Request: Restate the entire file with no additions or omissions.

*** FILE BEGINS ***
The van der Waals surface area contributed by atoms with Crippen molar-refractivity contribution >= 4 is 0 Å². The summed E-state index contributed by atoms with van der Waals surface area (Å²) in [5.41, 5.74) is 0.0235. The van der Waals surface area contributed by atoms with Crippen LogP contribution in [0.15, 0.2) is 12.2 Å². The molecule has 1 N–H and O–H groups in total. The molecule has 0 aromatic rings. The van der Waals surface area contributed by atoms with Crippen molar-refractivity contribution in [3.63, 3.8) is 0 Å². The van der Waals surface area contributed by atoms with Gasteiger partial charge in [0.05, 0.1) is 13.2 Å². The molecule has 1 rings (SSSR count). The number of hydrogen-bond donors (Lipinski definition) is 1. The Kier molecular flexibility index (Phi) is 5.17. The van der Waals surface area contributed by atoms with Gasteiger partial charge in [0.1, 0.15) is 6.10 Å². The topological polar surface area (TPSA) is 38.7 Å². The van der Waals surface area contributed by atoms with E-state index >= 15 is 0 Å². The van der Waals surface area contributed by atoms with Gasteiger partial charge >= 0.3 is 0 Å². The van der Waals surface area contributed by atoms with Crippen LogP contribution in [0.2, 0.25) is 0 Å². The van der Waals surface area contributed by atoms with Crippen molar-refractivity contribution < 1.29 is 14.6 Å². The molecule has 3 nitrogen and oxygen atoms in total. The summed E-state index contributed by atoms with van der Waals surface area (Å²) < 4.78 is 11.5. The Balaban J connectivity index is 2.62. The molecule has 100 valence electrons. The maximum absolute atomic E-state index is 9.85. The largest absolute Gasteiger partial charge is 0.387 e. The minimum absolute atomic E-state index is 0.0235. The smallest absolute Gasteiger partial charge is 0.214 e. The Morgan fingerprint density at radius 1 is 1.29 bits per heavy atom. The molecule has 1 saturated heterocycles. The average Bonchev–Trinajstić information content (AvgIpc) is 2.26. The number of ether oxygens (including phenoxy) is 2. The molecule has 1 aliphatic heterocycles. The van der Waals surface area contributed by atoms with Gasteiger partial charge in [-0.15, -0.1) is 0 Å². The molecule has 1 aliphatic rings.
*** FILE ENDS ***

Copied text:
The van der Waals surface area contributed by atoms with Crippen molar-refractivity contribution >= 4 is 0 Å². The summed E-state index contributed by atoms with van der Waals surface area (Å²) in [5.41, 5.74) is 0.0235. The van der Waals surface area contributed by atoms with Crippen LogP contribution in [0.15, 0.2) is 12.2 Å². The molecule has 1 N–H and O–H groups in total. The molecule has 0 aromatic rings. The van der Waals surface area contributed by atoms with Crippen molar-refractivity contribution in [3.63, 3.8) is 0 Å². The van der Waals surface area contributed by atoms with Gasteiger partial charge in [0.05, 0.1) is 13.2 Å². The molecule has 1 rings (SSSR count). The number of hydrogen-bond donors (Lipinski definition) is 1. The Kier molecular flexibility index (Phi) is 5.17. The van der Waals surface area contributed by atoms with Gasteiger partial charge in [0.1, 0.15) is 6.10 Å². The topological polar surface area (TPSA) is 38.7 Å². The van der Waals surface area contributed by atoms with E-state index >= 15 is 0 Å². The van der Waals surface area contributed by atoms with Gasteiger partial charge >= 0.3 is 0 Å². The van der Waals surface area contributed by atoms with Crippen LogP contribution in [0.2, 0.25) is 0 Å². The van der Waals surface area contributed by atoms with Crippen molar-refractivity contribution < 1.29 is 14.6 Å². The molecule has 3 nitrogen and oxygen atoms in total. The summed E-state index contributed by atoms with van der Waals surface area (Å²) < 4.78 is 11.5. The Balaban J connectivity index is 2.62. The molecule has 100 valence electrons. The maximum absolute atomic E-state index is 9.85. The largest absolute Gasteiger partial charge is 0.387 e. The minimum absolute atomic E-state index is 0.0235. The smallest absolute Gasteiger partial charge is 0.214 e. The Morgan fingerprint density at radius 1 is 1.29 bits per heavy atom. The molecule has 1 saturated heterocycles. The average Bonchev–Trinajstić information content (AvgIpc) is 2.26. The number of ether oxygens (including phenoxy) is 2. The molecule has 1 aliphatic heterocycles. The van der Waals surface area contributed by atoms with Gasteiger partial charge in [-0.15, -0.1) is 0 Å². The molecule has 1 aliphatic rings.